Non-small cell lung cancer
Small cell lung cancer
Undergoing regular screening may be a good idea for people with a high risk of developing lung cancer. Screening is with a low-dose CT scan.
The American Lung Association recommend screening if a person meets all the following criteria:
- is aged 55–80 years
- has a history of heavy smoking (30 pack years, which is one pack per day for 30 years or two packs per day for 15 years)
- currently smokes or has quit smoking within the past 15 years
Insurance will often cover this screening if a person is aged 55–80 years and has private health insurance or is aged 55–77 years, has Medicare, and meets all the other criteria.
However, people should check with their insurance company before signing up for lung cancer screening.
If a person has any symptoms that could indicate lung cancer or if screening shows something unusual, a healthcare professional will likely recommend some
An X-ray, CT, MRI, or PET scan might reveal areas of lung tissue with cancer.
If the cancer has spread, imaging tests can also reveal changes to bones and other organs. Scans can also help track the progress of treatment.
A healthcare professional may wish to take a biopsy to check for cancer cells. They will do this using a fine needle or a bronchoscope.
A bronchoscope is a thin, lighted scope with a camera on the end that enters the lungs through the mouth or nose. A healthcare professional can use it to look for lesions and take samples.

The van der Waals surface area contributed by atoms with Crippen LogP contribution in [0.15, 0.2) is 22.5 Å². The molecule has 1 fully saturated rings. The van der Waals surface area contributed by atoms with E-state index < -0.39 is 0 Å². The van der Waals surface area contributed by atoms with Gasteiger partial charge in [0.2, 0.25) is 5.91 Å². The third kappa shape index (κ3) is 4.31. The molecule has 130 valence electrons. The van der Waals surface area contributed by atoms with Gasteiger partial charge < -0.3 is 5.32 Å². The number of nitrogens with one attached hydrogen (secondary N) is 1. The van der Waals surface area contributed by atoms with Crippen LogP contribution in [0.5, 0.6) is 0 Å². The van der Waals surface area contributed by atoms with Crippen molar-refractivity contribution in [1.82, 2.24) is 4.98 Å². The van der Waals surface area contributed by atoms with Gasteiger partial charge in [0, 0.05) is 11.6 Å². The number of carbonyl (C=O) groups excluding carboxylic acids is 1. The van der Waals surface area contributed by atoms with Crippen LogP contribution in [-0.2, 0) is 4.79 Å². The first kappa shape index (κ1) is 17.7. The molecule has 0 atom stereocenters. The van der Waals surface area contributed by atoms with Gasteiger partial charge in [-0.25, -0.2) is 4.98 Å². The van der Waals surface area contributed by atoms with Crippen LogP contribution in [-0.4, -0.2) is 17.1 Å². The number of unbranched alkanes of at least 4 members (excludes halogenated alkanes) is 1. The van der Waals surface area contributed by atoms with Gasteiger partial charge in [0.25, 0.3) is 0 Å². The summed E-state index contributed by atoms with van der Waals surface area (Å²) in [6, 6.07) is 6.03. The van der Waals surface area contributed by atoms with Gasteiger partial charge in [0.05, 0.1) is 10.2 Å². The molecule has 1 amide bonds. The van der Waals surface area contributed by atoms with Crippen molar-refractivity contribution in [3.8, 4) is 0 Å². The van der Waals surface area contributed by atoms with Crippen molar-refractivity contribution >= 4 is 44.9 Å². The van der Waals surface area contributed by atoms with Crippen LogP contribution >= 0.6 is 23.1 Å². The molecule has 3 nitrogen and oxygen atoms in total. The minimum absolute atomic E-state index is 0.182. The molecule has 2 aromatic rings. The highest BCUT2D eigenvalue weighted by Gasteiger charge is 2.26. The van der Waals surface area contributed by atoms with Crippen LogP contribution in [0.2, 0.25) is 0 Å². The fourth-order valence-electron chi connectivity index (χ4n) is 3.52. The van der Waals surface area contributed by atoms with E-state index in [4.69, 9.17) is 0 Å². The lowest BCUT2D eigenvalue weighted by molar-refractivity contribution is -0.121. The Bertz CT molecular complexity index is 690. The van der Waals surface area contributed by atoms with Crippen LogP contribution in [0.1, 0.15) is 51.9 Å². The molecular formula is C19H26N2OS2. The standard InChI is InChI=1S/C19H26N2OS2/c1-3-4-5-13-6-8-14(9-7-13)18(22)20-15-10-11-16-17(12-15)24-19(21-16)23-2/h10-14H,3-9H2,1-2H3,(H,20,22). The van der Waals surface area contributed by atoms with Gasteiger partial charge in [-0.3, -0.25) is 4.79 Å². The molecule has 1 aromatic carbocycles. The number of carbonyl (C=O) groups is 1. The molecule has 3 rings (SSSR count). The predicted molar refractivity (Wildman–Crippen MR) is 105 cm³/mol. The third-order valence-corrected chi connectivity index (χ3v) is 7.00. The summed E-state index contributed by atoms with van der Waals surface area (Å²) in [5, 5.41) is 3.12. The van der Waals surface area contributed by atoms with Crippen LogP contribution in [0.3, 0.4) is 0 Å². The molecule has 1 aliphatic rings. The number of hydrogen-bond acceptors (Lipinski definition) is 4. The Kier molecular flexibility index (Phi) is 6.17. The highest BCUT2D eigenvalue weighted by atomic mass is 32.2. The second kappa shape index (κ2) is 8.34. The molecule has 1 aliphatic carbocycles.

For less accessible lesions, they may use a more invasive surgical procedure, such as thoracoscopy or video-assisted thoracic surgery, to remove lung tissue.
Laboratory tests can also reveal whether or not cancer is present in the:
- pleural effusion, which is the fluid that collects around the lungs
This information can help confirm if cancer is present and, if it is, determine its type and stage.
- the type of cancer
- the location and stage
- the person’s overall health
- their individual preferences
All the treatment options can have adverse effects. A person should speak with their healthcare professional about the most suitable choice for them, including the pros and cons of each option.
Some treatment options include:
- surgery to remove part or all of a lung
- chemotherapy, which refers to a drug treatment that can kill cancer cells and shrink tumors
- radiation therapy, which uses high energy rays to kill cancerous cells
- radiofrequency ablation, wherein a healthcare professional inserts a thin needle and uses an electric current to destroy cancer cells
- targeted therapy, which targets a specific behavior to prevent tumor growth
- immunotherapy, which helps the body fight cancer cells
- palliative therapy, including pain relief, oxygen therapy, and other help that a person may need to manage their symptoms
A healthcare professional will work with the individual and adjust their treatment plan as their needs change.
Lung cancer can be fatal, but emerging treatments mean that many people now survive and recover from lung cancer, especially if they receive an early diagnosis.
Some factors affecting the likelihood of a positive outcome include:
- a person’s overall health
- their age
- the stage of cancer at diagnosis
- the type of cancer they have
It is not possible to predict exactly how cancer will affect an individual, but a healthcare professional can help a person understand what they may be able to expect by looking at the results of tests and other factors.
Lung cancer is a potentially fatal type of cancer, but people who receive an early diagnosis often have a good chance of survival.
People with a high risk of developing lung cancer may wish to consider undergoing regular screening. This can detect the early signs and allow for treatment before the cancer spreads.
Anyone who has concerns about their risk of lung cancer should talk with their healthcare professional.